Thirty-five years old at the beginning of the story, Dante—the character as opposed to the poet—has lost his way on the “true path” of life; in other words, sin has obstructed his path to God. The Divine Comedy is the allegorical record of Dante’s quest to overcome sin and find God’s love; in Inferno, Dante explores the nature of sin by traveling through Hell, where evil receives punishment according to God’s justice. Allegorically, Dante’s story represents not only his own life but also what Dante the poet perceived to be the universal Christian quest for God. As a result, Dante the character is rooted in the Everyman allegorical tradition: Dante’s situation is meant to represent that of the whole human race.
For this reason, Dante the character does not emerge as a particularly well-defined individual; although we know that he has committed a never-specified sin and that he participates in Florentine politics, we learn little about his life on Earth. His traits are very broad and universal: often sympathetic toward others, he nonetheless remains capable of anger; he weeps at the sight of the suffering souls but reacts with pleasure when one of his political enemies is torn to pieces. He demonstrates excessive pride but remains unsatisfied in many respects: he feels that he ranks among the great poets that he meets in Limbo but deeply desires to find Beatrice, the woman he loves, and the love of God. Dante fears danger but shows much courage: horrified by Hell, he nevertheless follows his guide, Virgil, through its gates. He also proves extremely emotional, as shown by his frequent fainting when he becomes overly frightened or moved. As the story progresses, Dante must learn to reconcile his sympathy for suffering with the harsh violence of God’s justice; the deeper he proceeds into Hell, the less the agonies of the damned affect him. Virgil encourages him to abhor sin and not pity the justice meted out to sinners; Dante must achieve this level of stringent moral standards before he may begin his journey to Heaven, played out in Purgatorio and Paradiso.
Because Dante the character is a fictional creation of Dante the poet, the reader should remember that the character’s feelings do not always correspond to those of the poet. For instance, when Dante sees Brunetto Latini among the Sodomites in Canto XV, Dante the character feels deeply moved and treats his patron kindly and with compassion. But outside the poem, Dante the poet has chosen to condemn his former patron to damnation; by placing him among the Sodomites, he implies that Latini was homosexual, a vicious slur in fourteenth-century Italy. Indeed, on a general level, the kindness and compassion of Dante the character often contrasts with the feelings of Dante the poet, who, after all, has devised excruciating torments with which to punish his characters, many of whom are historical individuals with whom Dante was acquainted in life.
The only character besides Dante to appear all the way through Inferno, Virgil’s ghost is generally taken by critics to represent human reason, which guides and protects the individual (represented by Dante/Everyman) through the world of sin. As befits a character who symbolizes reason, Virgil proves sober, measured, resolute, and wise. He repeatedly protects Dante from hostile demons and monsters, from Charon to the Centaurs; when he appears powerless outside the gates of the city of Dis in Canto VIII, his helplessness appears very ominous, signifying that Lower Hell offers far darker dangers than Upper Hell. Virgil’s reliance on the angelic messenger in this scene also symbolizes the fact that reason is powerless without faith—an important tenet of Dante’s moral philosophy and one that marks Inferno as a Christian poem, distinct from the classical epics that preceded it. In the fullest sense of the word, Virgil acts as Dante’s guide, showing him not only the physical route through Hell but also reinforcing its moral lessons. When Dante appears slow to learn these lessons—such as when he sympathizes with sinners or attempts to remain too long in one region of Hell—Virgil often grows impatient with him, a trait that humanizes this otherwise impersonal shade.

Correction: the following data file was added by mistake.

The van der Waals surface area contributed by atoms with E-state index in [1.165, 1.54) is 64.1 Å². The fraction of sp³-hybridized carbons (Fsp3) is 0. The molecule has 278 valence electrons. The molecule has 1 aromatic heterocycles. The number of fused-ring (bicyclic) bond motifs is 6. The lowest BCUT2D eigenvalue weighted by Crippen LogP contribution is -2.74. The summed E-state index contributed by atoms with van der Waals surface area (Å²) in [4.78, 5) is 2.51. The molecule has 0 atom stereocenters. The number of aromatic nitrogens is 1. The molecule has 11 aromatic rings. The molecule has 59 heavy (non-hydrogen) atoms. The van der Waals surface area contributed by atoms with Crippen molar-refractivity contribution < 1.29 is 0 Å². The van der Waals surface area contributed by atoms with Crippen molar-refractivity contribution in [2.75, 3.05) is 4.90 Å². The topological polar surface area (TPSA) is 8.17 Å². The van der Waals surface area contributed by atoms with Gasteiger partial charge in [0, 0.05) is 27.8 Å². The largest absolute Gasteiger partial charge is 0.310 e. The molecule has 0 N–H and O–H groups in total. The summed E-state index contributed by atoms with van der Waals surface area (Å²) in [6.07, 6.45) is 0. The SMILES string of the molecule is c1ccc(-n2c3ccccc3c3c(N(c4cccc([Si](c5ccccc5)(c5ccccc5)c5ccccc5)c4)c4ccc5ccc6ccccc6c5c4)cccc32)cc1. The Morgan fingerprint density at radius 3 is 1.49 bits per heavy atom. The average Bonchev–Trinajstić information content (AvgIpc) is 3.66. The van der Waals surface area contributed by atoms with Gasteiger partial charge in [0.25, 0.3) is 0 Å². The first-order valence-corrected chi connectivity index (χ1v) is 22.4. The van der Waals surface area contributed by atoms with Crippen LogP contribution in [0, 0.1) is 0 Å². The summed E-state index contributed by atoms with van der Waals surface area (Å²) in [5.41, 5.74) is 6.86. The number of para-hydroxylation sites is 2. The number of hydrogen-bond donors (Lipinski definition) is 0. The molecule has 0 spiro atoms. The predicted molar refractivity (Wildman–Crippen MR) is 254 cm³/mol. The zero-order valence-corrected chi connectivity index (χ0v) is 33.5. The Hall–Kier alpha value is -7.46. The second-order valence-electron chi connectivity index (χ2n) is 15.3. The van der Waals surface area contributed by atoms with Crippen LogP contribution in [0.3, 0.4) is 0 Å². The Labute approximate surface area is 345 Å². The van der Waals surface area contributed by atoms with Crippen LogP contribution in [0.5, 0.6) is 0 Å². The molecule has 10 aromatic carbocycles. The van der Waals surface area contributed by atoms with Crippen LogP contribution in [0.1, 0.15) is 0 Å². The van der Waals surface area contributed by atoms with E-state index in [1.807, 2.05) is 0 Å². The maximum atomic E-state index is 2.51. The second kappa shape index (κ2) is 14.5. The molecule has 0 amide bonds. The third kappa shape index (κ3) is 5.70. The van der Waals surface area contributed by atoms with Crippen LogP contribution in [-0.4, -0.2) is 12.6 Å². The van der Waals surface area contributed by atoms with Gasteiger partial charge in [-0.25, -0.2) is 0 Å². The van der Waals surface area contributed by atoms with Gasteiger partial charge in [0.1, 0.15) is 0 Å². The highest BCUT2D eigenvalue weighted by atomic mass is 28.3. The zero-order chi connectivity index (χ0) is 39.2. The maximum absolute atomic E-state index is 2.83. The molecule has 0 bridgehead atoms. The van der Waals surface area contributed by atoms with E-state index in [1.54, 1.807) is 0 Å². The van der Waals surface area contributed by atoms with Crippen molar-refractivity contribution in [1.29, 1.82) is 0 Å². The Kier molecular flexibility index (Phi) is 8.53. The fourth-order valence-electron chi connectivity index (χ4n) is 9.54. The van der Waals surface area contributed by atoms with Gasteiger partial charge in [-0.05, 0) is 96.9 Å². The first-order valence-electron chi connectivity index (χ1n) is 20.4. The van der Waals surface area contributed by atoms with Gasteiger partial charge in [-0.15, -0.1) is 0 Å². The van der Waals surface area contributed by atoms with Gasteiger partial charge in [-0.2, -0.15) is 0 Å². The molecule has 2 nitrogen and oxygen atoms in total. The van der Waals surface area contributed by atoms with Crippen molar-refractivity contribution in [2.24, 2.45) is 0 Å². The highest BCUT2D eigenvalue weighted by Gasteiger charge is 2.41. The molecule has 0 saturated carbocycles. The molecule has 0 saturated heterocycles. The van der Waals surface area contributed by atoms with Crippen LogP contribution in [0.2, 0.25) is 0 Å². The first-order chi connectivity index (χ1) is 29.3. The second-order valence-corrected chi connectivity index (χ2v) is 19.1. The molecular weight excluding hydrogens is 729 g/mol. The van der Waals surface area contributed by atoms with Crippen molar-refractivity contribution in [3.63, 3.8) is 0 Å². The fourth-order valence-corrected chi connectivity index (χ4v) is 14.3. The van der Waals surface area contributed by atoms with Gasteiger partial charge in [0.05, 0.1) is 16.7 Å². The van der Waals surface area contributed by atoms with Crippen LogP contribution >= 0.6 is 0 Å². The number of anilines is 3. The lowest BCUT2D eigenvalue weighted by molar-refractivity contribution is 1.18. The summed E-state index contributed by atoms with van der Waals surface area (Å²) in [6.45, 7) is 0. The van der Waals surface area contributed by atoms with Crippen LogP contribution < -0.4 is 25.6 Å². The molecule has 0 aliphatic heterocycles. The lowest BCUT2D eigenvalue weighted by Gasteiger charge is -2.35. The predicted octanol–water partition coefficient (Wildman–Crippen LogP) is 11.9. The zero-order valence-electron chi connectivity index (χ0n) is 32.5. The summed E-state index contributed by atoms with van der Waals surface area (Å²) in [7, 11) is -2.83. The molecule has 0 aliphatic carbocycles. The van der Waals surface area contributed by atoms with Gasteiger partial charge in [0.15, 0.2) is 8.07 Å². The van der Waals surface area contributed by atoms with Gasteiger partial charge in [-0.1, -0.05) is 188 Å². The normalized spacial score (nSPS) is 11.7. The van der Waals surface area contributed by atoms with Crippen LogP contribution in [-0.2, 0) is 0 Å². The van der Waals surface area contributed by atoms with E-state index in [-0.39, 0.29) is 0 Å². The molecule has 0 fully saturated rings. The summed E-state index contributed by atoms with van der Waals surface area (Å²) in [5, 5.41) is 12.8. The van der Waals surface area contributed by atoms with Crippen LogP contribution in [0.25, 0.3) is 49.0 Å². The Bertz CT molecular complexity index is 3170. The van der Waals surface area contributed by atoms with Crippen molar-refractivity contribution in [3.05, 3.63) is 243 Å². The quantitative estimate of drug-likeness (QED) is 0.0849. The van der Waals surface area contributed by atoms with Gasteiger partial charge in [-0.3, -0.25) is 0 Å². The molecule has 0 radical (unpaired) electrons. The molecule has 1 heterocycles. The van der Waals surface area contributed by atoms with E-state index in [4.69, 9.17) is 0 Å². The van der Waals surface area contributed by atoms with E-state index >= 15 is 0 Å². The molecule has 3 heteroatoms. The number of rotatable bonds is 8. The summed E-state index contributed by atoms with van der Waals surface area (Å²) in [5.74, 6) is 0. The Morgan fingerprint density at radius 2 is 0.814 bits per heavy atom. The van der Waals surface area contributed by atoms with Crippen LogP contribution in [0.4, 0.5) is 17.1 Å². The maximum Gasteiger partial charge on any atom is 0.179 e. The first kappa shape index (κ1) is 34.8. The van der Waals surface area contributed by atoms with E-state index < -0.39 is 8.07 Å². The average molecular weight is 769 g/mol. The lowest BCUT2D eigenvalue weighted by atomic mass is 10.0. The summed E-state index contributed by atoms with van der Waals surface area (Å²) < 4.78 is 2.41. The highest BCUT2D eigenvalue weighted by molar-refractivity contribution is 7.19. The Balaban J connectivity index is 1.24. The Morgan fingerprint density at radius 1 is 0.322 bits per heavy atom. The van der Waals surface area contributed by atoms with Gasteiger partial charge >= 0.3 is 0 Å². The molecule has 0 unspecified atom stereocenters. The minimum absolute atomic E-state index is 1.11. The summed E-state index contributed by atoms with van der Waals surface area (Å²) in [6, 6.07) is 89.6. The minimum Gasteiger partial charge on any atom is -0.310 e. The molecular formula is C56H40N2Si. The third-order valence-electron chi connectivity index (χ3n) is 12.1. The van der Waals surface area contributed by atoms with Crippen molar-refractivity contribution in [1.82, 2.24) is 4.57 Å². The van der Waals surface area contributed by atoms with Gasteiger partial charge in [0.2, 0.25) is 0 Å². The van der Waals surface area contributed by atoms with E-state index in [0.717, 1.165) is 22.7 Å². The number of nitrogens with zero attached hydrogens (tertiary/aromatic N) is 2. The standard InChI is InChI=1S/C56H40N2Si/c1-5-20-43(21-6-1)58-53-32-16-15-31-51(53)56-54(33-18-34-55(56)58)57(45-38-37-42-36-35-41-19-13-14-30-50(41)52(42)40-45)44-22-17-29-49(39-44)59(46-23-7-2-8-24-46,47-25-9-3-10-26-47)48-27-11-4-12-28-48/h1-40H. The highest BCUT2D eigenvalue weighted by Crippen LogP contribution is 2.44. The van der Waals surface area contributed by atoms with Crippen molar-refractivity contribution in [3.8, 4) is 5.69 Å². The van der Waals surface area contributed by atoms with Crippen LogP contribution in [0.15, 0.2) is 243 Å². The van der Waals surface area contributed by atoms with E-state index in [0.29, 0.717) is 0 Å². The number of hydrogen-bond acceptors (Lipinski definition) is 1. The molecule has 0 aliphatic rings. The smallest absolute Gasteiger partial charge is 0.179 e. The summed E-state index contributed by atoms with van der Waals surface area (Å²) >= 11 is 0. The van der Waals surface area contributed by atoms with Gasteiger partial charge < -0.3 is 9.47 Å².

Dante the character and Dante the poet seem to regard Virgil differently. Dante the character regards Virgil as his master, constantly swearing his admiration for, and trust in, him. Dante the poet, however, often makes use of Inferno to prove his own poetic greatness in comparison to the classical bards who preceded him—including Virgil, who lived more than a thousand years before Dante. In Dante’s time, Virgil, the author of the Aeneid, was considered the greatest of the Roman poets. As with many of his other classical and mythological appropriations, Dante’s inclusion of Virgil in his poem denotes both an acknowledgment and appreciation of classical tradition and, to some degree, a form of bragging on Dante’s part: for while he respects Virgil enough to include him in his work, he also suggests that his poem subsumes Virgil entirely.
in Christian and Jewish tradition, Satan was an angel who betrayed his benefactor (God). i think that this makes fraud rather suitable as the 9th circle and also explains his bat wings.
19 out of 28 people found this helpful
In the 3rd circle of Dante's Inferno, the Gluttonous are torn apart(eaten) by Cerberus the three-headed dog. Flatters are found in the 8th circle and they are who is plunged in excrement. They were full of it in life so they are full of it in death.
1 out of 2 people found this helpful
The full title is actually. Dante Alighieri, Florentine by Citizenship, Not by Morals
2 out of 2 people found this helpful